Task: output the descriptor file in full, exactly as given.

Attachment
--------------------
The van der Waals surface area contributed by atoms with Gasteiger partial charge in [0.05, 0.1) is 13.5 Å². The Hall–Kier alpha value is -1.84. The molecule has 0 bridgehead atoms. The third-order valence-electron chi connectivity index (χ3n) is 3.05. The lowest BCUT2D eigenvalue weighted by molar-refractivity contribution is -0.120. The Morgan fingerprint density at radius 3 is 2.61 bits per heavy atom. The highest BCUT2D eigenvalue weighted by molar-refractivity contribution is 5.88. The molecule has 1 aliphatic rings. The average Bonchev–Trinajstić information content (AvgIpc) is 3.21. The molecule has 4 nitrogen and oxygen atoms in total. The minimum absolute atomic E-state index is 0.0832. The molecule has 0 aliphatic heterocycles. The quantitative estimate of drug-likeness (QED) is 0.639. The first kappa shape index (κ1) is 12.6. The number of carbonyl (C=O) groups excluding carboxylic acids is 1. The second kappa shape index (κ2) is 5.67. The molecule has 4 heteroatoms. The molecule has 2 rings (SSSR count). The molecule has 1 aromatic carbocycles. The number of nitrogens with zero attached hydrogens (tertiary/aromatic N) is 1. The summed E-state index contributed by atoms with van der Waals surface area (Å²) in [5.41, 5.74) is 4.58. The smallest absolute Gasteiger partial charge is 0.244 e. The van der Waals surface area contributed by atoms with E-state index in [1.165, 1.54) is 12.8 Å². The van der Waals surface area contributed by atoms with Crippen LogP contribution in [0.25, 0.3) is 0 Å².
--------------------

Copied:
The van der Waals surface area contributed by atoms with Gasteiger partial charge in [0.05, 0.1) is 13.5 Å². The Hall–Kier alpha value is -1.84. The molecule has 0 bridgehead atoms. The third-order valence-electron chi connectivity index (χ3n) is 3.05. The lowest BCUT2D eigenvalue weighted by molar-refractivity contribution is -0.120. The Morgan fingerprint density at radius 3 is 2.61 bits per heavy atom. The highest BCUT2D eigenvalue weighted by molar-refractivity contribution is 5.88. The molecule has 1 aliphatic rings. The average Bonchev–Trinajstić information content (AvgIpc) is 3.21. The molecule has 4 nitrogen and oxygen atoms in total. The minimum absolute atomic E-state index is 0.0832. The molecule has 0 aliphatic heterocycles. The quantitative estimate of drug-likeness (QED) is 0.639. The first kappa shape index (κ1) is 12.6. The number of carbonyl (C=O) groups excluding carboxylic acids is 1. The second kappa shape index (κ2) is 5.67. The molecule has 4 heteroatoms. The molecule has 2 rings (SSSR count). The molecule has 1 aromatic carbocycles. The number of nitrogens with zero attached hydrogens (tertiary/aromatic N) is 1. The summed E-state index contributed by atoms with van der Waals surface area (Å²) in [5.41, 5.74) is 4.58. The smallest absolute Gasteiger partial charge is 0.244 e. The van der Waals surface area contributed by atoms with E-state index in [1.165, 1.54) is 12.8 Å². The van der Waals surface area contributed by atoms with Crippen LogP contribution in [0.25, 0.3) is 0 Å².